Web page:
Reader Interactions


  1. Sarah says

    Thank you for writing this! It is brilliant, logical, comforting and inspiring. I never took any issue with my chest before I stumbled upon the concept online of “tubular breasts”. That spun me into a tailspin of self-consciousness about my breast shape being “attractive-enough” even though no one has ever told me they were bad. Rather, my sweet boyfriend told me when he first saw me in a swimsuit that I had a model’s body and that women would pay to have a body like mine! lol I am short and not thin, so unlikely, but the fact that he saw me that way -and sees me that way- is what I try to remember when I think my body is in any way “objectively wrong”. Really, I’ve come to realize that all a (non-asexual) woman needs is to find a great mate for her that doesn’t bat an eye at her physical peculiarities, and to completely ignore all negative voices trying to attach shame to the look of her body, as genetics has led it to be. All of your points really affirmed this. Thank you!

  2. Neerja says

    It is truly a wonderful post, and I came across it at the right time! I have always had thinning, very fine hair, and as a woman, I always felt inadequate (thank you advertisements, for convincing me that long thick hair equals success 😐 ). Post 7 years of trying multiple treatments, I finally am trying to accept it, and even now, I do have occasional bouts of self pity. And this post gives me a big push in the right direction!

    • LauraJ says

      I’m glad this post has given you a push. My hair isn’t thinning but it is very fine and I’ve wasted plenty of time admiring women who have perfect hair volume and thickness. One of the things I learnt when I had severe acne, is that we ourselves usually fixate on these ‘issues’ far more than anyone else, and assume the worst. Also, I think everyone has a feature that’s not good enough for society, but with that are lots of other features that do make the cut. I hope you stop feeling inadequate 🙂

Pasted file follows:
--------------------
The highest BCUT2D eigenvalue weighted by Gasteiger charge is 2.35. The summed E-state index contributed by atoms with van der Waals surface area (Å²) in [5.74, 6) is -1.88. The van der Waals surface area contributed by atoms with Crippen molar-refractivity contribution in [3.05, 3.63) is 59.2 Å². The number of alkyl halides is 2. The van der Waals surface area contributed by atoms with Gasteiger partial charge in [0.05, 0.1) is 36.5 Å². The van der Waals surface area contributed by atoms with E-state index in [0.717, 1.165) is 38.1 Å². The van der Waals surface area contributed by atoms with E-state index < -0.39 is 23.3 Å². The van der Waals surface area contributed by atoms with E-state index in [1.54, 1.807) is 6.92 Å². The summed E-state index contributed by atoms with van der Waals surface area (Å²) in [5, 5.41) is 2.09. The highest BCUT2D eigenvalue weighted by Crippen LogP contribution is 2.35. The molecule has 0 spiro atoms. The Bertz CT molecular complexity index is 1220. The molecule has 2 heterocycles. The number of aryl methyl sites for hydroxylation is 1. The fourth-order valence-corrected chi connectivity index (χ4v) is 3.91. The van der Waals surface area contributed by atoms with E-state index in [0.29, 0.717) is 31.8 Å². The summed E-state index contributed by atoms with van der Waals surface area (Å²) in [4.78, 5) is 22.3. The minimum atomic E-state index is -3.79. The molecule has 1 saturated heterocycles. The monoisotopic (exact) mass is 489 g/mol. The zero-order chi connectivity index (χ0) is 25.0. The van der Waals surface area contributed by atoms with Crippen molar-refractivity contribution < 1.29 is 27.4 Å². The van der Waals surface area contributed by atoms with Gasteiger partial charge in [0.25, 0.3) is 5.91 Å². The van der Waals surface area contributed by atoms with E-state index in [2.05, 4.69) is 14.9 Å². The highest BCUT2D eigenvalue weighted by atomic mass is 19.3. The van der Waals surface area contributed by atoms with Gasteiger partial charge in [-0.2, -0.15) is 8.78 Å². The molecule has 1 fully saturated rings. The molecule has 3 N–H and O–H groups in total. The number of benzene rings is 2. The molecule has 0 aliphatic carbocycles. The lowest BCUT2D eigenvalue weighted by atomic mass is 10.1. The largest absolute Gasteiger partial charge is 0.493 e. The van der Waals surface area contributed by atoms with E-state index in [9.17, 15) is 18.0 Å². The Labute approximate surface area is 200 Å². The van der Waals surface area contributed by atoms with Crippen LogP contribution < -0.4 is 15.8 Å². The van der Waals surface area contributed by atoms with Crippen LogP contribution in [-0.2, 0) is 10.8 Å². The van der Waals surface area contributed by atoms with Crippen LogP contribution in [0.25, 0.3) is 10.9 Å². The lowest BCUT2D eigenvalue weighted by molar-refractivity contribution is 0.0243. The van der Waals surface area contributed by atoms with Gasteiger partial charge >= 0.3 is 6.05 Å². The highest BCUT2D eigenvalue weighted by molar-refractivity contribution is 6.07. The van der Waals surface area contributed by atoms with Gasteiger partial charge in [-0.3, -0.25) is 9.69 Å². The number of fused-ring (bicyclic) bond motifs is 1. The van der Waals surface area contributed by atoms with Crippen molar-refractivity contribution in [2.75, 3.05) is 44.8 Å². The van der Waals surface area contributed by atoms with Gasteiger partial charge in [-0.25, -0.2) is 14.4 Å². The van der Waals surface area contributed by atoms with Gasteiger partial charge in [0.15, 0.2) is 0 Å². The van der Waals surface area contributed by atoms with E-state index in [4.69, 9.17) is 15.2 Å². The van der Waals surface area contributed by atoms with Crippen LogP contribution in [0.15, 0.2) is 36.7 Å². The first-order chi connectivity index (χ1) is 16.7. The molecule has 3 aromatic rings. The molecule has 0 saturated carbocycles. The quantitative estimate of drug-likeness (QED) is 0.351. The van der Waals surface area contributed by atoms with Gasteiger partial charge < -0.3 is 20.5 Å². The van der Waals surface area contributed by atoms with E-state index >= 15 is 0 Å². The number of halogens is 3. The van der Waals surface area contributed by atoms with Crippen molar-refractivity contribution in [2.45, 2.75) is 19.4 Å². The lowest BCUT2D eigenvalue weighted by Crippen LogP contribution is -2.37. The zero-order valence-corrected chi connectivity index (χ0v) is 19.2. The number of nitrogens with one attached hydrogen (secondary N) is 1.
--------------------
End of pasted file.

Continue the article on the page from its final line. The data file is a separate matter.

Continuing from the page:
3. Melina Elisa says

    This post really speaks to me. I would honestly love to get nose fillers like Lydia Millen. I don’t want to completely change my nose, and who I am. I would just love to even out the bump on my nose and make me love my side profile. I don’t know whether I will honestly go through and get it. I’m trying to see if I want to change it for me, or to be closer to the norm of beauty. Until I figure it out, I probably won’t get it done. We’ll see what happens. I am definitely for cosmetic surgery, but to some extent, it’s a little ridiculous! I never heard of nipple fillers, but I think it’s a little odd. I don’t know why I think that a breast implant is normal, but the idea of getting fillers so they always look hard is weird? Maybe cause it’s just more widely accepted? I honestly don’t know. Great post! xxx

    Melina |

    • LauraJ says

      I had to type Lydia Millen into Google because I don’t know who she is. I use to work with this girl at Mac who had a bump on her nose. She went to get it smoothed but also change the shape. And it so weird! Like the nose was nice but it didn’t look like it belonged to her.
      Sometimes I think some women are just obsessed with the idea of beauty and are willing to do anything. So nipple fillers to them are like getting your lips done. xxx

  4. jyo says